Two weeks ago, we submitted the official Wikipedia Android App into Google’s Android Market. Since then, we’ve seen an amazing reaction from our Android users. We’ve had over 500,000 installs, we’ve become #4 in top free books and reference, and we held the #1 trending spot in the whole Android Market last week. Those stats don’t even reflect how great we’ve been doing internationally. Thank you to our users for supporting us.
We wanted to do this blog post sooner, but we had a busy news week helping to protect the Internet and releasing two important updates to fix GPS and performance related issues. Now, we’re excited to talk about it.
Developing the App
Within a short amount of time we’ve already developed a testing version of our iOS app with PhoneGap and we’ve established our first complete community port to the BlackBerry PlayBook. This demonstrates the power of using open tools and communities to improve the Internet as a whole and it is a critical component to our long term goals.
But there is a lot more to do. We’ve received excellent feedback from our reviewers and we’ve started to incorporate it into our roadmap. Future versions of all of our apps will include a lot of what we’ve heard from our users, but we need help to get there. Our code is all open source and its easy to get involved. Fork our code, reach millions, and help educate the world.
The App and our Global Mission
Given Android’s significant smartphone market share, having an Official App may be a “must” these days, but there are additional reasons that this release is important for us. First, the app is truly international. Unlike our iOS app, which was only localized into four languages, our Android app already has complete localization for 25 languages, nearly-complete localization for over 50 languages, and it can be translated to over 250 languages through translatewiki.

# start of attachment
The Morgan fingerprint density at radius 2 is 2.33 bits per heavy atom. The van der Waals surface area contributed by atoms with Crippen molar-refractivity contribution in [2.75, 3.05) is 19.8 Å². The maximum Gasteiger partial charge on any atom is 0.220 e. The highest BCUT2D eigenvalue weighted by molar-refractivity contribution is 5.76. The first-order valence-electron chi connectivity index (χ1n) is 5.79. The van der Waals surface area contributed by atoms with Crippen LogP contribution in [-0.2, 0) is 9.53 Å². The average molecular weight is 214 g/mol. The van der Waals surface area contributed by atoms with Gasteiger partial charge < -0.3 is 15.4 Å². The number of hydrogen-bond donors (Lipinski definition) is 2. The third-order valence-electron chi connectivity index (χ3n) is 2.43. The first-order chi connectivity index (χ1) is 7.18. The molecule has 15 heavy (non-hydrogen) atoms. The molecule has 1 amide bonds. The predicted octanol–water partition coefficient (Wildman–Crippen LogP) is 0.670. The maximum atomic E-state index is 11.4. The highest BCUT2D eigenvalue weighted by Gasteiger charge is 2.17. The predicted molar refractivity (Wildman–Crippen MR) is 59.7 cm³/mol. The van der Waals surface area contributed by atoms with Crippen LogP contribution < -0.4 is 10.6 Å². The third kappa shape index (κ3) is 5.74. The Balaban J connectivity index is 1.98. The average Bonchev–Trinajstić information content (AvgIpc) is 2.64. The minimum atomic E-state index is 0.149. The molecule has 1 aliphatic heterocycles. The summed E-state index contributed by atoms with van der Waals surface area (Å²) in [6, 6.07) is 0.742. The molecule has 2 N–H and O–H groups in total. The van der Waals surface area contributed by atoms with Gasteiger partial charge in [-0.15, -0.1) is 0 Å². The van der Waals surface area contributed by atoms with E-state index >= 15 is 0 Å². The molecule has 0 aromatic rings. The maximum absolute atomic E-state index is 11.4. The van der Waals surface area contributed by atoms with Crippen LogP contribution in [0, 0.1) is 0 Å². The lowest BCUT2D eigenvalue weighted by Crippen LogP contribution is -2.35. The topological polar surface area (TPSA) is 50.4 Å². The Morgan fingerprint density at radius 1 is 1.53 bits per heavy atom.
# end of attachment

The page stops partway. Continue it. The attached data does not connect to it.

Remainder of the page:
As importantly, it opens up new distribution opportunities for people to discover Wikipedia. As we develop mobile partnerships throughout the Global South, (see our recent announcement with Orange), we hope to distribute this app through operators’ local app stores in addition to Android Market. This not only broadens Wikipedia’s reach, it also gives our operator partners a free, unique, and locally relevant offering for their customers, strengthening the overall impact of these partnerships.
Finally, the rise in low-cost Android smartphones is making the web more broadly accessible to people who may not have had Internet access previously. This is in alignment with our mobile mission to reduce barriers to accessing free knowledge.
We’re excited to celebrate this release, both as a development milestone and a mission-aligned achievement. And we are thrilled to get the app into the hands of more people around the world. Now, let’s make some noise.
Tomasz Finc, Director of Mobile and Special Projects
Amit Kapoor, Senior Manager, Mobile Partnerships
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